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Why have almost a million king penguins disappeared from the ‘Island of Pigs?

The largest king penguin colony globally is on the Pigs Islands on the Crozet sub-Antarctic archipelago. But now it has lost a big percentage2 of its population.

Aerial photographs of the Île aux Cochons have worried the world. The island is better known as The Island of Pigs. It houses thousands and thousands of penguins. But it shows that half a million pairs of king penguins and their chicks have disappeared.

In early 2017, researcher Henri Weimerskirch was sent to take photos of this area. He was greatly surprised to discover that the colony had lost 88% of its population. This constitutes a third of the population of the king penguins worldwide. 

Specialists reported that previously 2 million birds lived on this island. However, now only 60.000 couples who are capable of reproduction have survived. Compared to the 1980s, the number of penguins capable of breeding was 500.000. And now they only number more than half, and many are not reproducing.

This situation worried the scientific community of the Center for Biological Studies of Chizé in France. They decided to do an in situ exploration to investigate what had happened. They wanted to follow the king penguin pairs and their chicks closely.

WHAT DID SCIENTISTS DO?

The team of Henri Weimerskirch decided to devise an expedition to collect samples in situ. In November 2019, they arrived at the island of pigs in the middle of the king penguin nesting season. There they were welcomed by thousands of chicks. But they also came across large areas of rock where thousands of birds had once flocked. Now they were no longer to be seen.

Parents share tasks during the long breeding season. They share the hatching of the eggs and raising their chicks. Besides, they take turns getting food. They differ from jumping into the sea to fish. These trips can cover up to 500 kilometers or more.

Specialists placed locators on ten penguins. They wanted to see if the change in diet. Could this be the explanation for the incredible disappearance of the numbers on the Island of Pigs? That they did not find food nearby – was that the explanation? Night vision cameras were also installed to see if the number of chick predators had grown. Finally, they collected feathers and unearthed bones. They were looking for possible causes of the disappearance of diseases, for example.

Thanks to these actions, the researchers have ruled out some reasons. For example, the predators don’t seem to have had anything to do with it since the bones found have no signs of bites. Nor did the cameras record significant attacks.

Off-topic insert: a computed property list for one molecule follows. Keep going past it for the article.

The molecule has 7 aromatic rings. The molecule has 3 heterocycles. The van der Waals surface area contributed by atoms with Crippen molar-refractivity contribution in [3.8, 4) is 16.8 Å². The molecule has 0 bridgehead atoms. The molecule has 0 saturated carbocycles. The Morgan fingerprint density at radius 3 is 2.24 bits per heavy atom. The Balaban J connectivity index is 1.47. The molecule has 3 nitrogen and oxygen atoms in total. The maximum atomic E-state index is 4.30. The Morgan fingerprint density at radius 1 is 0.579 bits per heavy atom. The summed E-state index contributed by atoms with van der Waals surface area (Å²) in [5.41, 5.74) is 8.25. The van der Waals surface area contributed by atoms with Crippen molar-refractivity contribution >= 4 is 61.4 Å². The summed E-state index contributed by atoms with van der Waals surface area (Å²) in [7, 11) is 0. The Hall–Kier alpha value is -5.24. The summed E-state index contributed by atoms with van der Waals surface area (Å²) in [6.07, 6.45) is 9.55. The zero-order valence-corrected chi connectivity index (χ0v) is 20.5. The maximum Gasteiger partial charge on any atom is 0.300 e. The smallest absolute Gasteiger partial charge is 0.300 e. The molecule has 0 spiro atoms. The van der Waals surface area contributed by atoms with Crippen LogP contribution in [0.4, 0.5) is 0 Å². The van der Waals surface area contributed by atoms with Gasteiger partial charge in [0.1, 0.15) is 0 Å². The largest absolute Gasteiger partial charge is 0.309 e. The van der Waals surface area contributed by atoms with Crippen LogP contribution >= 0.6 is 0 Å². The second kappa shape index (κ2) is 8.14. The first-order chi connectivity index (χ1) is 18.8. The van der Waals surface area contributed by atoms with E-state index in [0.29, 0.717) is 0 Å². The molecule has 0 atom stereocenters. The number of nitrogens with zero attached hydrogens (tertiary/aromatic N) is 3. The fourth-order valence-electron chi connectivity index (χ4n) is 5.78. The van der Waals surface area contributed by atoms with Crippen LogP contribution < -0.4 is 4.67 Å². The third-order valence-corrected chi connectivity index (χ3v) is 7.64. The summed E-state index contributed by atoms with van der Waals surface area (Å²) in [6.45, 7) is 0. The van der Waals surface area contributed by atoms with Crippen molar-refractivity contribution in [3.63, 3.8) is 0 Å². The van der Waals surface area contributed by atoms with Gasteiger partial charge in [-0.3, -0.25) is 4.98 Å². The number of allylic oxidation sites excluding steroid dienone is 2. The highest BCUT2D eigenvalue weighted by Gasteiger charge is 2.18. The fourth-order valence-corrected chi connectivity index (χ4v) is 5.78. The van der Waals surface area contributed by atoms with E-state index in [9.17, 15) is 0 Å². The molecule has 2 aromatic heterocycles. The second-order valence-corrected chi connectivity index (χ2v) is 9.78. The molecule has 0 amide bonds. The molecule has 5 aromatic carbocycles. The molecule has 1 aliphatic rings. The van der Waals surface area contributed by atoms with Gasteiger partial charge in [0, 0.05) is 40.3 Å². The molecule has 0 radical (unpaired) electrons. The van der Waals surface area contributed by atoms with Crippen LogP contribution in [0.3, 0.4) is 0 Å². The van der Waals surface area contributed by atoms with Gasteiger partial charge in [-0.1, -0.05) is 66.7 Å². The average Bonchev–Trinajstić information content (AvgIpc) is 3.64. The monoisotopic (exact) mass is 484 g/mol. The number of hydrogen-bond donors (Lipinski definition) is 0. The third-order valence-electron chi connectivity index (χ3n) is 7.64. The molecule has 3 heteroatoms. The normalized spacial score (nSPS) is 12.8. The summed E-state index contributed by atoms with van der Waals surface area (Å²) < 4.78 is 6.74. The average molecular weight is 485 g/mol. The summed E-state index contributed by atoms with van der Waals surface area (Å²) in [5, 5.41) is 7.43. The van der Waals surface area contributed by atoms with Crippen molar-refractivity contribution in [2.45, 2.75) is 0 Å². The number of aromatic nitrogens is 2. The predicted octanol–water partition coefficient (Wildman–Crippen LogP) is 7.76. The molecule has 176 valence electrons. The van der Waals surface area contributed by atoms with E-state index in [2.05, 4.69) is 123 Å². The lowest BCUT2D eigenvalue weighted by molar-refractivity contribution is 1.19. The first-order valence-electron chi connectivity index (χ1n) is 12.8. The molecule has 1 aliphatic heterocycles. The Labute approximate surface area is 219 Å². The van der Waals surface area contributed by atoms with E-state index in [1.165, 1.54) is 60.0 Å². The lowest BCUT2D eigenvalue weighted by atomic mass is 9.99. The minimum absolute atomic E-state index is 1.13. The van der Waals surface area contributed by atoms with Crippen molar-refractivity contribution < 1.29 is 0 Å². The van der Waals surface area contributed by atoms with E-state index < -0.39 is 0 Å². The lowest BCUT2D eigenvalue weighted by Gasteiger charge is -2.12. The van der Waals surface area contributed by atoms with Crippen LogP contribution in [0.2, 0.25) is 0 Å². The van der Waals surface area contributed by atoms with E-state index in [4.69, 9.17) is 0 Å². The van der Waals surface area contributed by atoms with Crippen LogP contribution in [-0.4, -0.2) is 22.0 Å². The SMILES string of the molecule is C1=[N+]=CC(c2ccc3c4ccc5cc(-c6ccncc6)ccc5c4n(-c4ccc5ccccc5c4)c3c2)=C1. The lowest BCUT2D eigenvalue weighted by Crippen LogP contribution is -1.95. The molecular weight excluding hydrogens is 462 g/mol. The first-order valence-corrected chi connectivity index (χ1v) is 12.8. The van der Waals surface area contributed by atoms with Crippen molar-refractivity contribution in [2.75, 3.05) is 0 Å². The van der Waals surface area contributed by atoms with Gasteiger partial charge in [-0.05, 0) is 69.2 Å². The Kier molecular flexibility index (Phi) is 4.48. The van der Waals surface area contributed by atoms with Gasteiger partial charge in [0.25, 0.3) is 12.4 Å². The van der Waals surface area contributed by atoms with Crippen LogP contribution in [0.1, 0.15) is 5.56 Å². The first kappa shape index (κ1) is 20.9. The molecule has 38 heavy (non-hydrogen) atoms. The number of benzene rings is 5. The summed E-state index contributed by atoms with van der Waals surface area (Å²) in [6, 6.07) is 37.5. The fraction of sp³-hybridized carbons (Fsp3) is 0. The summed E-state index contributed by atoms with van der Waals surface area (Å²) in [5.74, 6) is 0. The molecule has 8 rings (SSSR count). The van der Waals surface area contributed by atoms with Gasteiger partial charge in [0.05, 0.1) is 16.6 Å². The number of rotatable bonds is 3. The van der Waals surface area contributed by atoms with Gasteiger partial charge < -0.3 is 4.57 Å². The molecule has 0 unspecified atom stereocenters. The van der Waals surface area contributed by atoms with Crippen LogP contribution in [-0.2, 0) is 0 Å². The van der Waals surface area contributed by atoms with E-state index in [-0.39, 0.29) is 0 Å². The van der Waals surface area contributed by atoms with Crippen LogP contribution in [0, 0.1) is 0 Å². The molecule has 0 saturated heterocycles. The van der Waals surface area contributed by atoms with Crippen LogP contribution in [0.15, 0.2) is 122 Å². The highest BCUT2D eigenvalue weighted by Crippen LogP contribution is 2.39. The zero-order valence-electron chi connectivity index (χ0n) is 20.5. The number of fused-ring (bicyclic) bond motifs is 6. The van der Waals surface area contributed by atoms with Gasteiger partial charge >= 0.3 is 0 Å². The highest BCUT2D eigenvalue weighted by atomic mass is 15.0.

WHY DID THE KING PENGUINS DISAPPEAR?

One of the hypotheses that have been discarded thanks to this experiment is that they have moved to a nearby island. When counting, there were only 17.000 pairs. This was not enough to explain the massive fall of the main group of the Island of the Pigs.

The researchers concluded that the disease did not seem to cause either. They only saw a few birds with any recent pathology or carcasses. However, the team suspects that perhaps the answer lies elsewhere. The answer could be found in the changes in the increasingly hot ocean. This could have pushed them to search for food hundreds of kilometers away. And this would increase the danger “on the road.” This also means that their young are more exposed to predators or to hunger. If the rise in water temperatures is the reason, the problem is more likely to get worse, as the scientists conclude.

This study has revealed a very strong indicator. Some of these animals did not go south as it was expected because there was more food. Instead, they went to the north. Normally, there would be less food due to the condition of the waters. This may indicate that hunting is thriving in this area, a worrying symptom of warming waters.

However, the exact reasons for the disappearance of the penguins on Isla de Los Cerdos are still unknown.

Why have almost a million king penguins disappeared from the 'Island of Pigs?
Photograph on January 17, 2020. By the photograph of penguins on King George Island in Antarctica. (EFE / Federico Anfitti)
Photograph of penguins on January 17, 2020, on King George Island, in Antarctica. (EFE / Federico Anfitti)
Penguin in Antarctica (PHOTOS: OSCAR PAZ)

By Coricia

Marketing manager and co-Chief Editor of Maritime Herald.